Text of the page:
Subaru owners love their all-wheel-drive Outback, Forester, and Crosstrek, and many owners take them off-road to get away from civilization. Are they taking them off-road and abusing them more than other vehicles like the Honda Accord? According to analysis from iSeeCars.com, they found the average car buyer gets rid of their car 7.4 years after purchasing it new, and there is a wide variety of cars that owners are more likely to keep for longer.
In Colorado, where the Subaru Outback, Forester, and Crosstrek are top-sellers, Honda comes in first, followed by Toyota and Subaru third. The Denver Post reports Honda models purchased new in Colorado are held 8.6 years on average, followed by Toyota at 8.1 years. Subaru comes in fourth at 7.7 years.
Tim Jackson, CEO of the Colorado Automobile Dealers Association, told the Denver Post, he thinks the reason Subaru owners don’t keep their cars as long as Honda and Toyota, is because they abuse them more by taking them off-road, and because they drive the all-wheel-drive Outback, Forester and Crosstrek in bad weather.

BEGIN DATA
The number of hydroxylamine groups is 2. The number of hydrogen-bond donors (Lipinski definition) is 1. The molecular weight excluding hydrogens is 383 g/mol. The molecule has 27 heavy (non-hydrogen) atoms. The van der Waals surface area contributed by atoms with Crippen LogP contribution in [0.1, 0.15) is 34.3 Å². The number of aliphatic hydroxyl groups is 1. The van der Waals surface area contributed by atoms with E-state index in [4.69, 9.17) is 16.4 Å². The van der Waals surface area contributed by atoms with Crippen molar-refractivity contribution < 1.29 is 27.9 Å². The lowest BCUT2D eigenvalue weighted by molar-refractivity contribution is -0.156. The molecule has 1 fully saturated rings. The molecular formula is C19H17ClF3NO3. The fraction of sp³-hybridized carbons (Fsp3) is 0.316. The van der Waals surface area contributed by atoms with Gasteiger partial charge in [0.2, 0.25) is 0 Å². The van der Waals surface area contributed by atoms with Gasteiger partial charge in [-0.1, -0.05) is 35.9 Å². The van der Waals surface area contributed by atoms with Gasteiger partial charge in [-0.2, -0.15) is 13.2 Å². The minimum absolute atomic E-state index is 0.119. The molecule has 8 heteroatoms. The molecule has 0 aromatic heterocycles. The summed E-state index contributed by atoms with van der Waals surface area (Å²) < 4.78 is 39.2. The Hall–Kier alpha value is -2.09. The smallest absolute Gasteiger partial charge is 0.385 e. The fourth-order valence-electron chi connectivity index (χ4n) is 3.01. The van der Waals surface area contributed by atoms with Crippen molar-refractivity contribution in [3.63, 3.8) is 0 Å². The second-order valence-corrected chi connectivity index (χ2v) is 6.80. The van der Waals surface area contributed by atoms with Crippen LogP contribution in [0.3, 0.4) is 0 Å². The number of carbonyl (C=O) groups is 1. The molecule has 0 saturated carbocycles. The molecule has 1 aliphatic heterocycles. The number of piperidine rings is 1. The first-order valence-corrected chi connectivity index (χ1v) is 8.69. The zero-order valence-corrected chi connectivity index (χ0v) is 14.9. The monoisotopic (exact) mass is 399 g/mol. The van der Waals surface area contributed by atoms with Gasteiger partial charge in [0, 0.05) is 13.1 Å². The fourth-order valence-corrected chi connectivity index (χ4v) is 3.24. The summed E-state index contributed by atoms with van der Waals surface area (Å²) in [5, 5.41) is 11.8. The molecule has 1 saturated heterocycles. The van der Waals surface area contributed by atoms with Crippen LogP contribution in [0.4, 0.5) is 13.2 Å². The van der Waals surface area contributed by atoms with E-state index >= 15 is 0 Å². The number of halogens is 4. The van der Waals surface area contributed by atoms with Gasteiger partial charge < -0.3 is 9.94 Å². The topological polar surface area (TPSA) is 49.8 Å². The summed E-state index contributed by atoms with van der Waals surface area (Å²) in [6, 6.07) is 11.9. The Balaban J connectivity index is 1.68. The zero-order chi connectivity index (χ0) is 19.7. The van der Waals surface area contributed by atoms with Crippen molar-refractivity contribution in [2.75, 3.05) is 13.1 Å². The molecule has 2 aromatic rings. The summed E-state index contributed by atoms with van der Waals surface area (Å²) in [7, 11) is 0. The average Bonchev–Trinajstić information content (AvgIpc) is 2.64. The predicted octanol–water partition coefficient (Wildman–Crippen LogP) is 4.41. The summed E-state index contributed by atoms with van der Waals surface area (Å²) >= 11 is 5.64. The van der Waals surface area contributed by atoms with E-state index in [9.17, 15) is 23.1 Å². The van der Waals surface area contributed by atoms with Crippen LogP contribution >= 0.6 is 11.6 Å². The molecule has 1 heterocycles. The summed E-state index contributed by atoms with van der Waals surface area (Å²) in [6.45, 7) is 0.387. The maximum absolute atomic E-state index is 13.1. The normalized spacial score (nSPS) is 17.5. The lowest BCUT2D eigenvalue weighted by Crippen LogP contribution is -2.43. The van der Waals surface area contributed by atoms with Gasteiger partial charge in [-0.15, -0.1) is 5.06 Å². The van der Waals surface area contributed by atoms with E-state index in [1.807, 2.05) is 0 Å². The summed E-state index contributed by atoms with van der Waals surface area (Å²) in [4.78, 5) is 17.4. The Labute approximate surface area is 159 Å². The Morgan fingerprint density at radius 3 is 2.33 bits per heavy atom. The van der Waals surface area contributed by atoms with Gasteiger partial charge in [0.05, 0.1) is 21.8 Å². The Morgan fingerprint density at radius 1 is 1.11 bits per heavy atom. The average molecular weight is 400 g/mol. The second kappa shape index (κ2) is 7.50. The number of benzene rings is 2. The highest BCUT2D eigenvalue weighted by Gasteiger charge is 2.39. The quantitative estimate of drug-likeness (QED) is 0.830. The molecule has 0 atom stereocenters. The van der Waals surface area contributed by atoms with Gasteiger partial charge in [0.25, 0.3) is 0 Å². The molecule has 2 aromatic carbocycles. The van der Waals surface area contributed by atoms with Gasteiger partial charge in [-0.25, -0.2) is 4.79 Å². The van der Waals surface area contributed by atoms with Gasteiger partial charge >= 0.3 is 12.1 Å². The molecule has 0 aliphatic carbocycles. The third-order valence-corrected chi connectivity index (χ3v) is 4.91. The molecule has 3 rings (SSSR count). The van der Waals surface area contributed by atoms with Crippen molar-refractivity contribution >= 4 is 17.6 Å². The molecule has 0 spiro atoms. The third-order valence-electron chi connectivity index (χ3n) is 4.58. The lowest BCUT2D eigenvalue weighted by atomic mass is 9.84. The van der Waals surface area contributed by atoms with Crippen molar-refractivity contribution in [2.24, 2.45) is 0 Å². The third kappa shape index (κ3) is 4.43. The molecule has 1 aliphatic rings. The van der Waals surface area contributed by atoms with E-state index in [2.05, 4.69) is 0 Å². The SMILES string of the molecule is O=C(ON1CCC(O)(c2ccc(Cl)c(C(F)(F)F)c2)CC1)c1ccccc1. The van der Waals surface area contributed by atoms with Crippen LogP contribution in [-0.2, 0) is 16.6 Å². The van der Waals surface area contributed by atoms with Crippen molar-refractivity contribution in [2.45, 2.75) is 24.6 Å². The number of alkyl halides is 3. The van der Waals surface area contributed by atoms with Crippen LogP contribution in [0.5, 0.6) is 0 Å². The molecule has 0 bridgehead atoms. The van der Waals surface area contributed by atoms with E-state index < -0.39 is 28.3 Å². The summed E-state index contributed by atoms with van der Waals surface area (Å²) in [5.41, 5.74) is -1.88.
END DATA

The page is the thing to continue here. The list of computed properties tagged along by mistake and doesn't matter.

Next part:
This theory could hold water
This theory might be accurate. The Honda Accord is front-wheel-drive and those owners aren’t taking them off-road. A Honda Accord is held an average of 9.6 years in Colorado and the Odyssey minivan 9 years, ranking first and fourth. Subaru Outback owners keep their all-wheel-drive vehicles 7.9 years, ranking 12th. Right behind Outback was the Subaru Forester SUV which is also an off-road favorite with fans.
“The people who are buying Subarus are putting tougher miles on them. They are probably getting more abuse than the Hondas during their lives,” Jackson told the Denver Post. Subaru redesigned the Crosstrek crossover which is also an off-road favorite with a younger generation with active lifestyles who live in Colorado. Many Subaru Customers swapped out their older model for the new Crosstrek with the off-road X-Mode feature.
Subaru Outback, Forester and Crosstrek owners in Colorado aren’t sitting on the couch on the weekends. You’ll see them heading up I-70 into the high-country with mountain bikes, kayaks, and loaded with camping gear on Friday afternoons. It’s how Subaru became a lifestyle choice, not a car company.
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Photo credit: Subaru Corp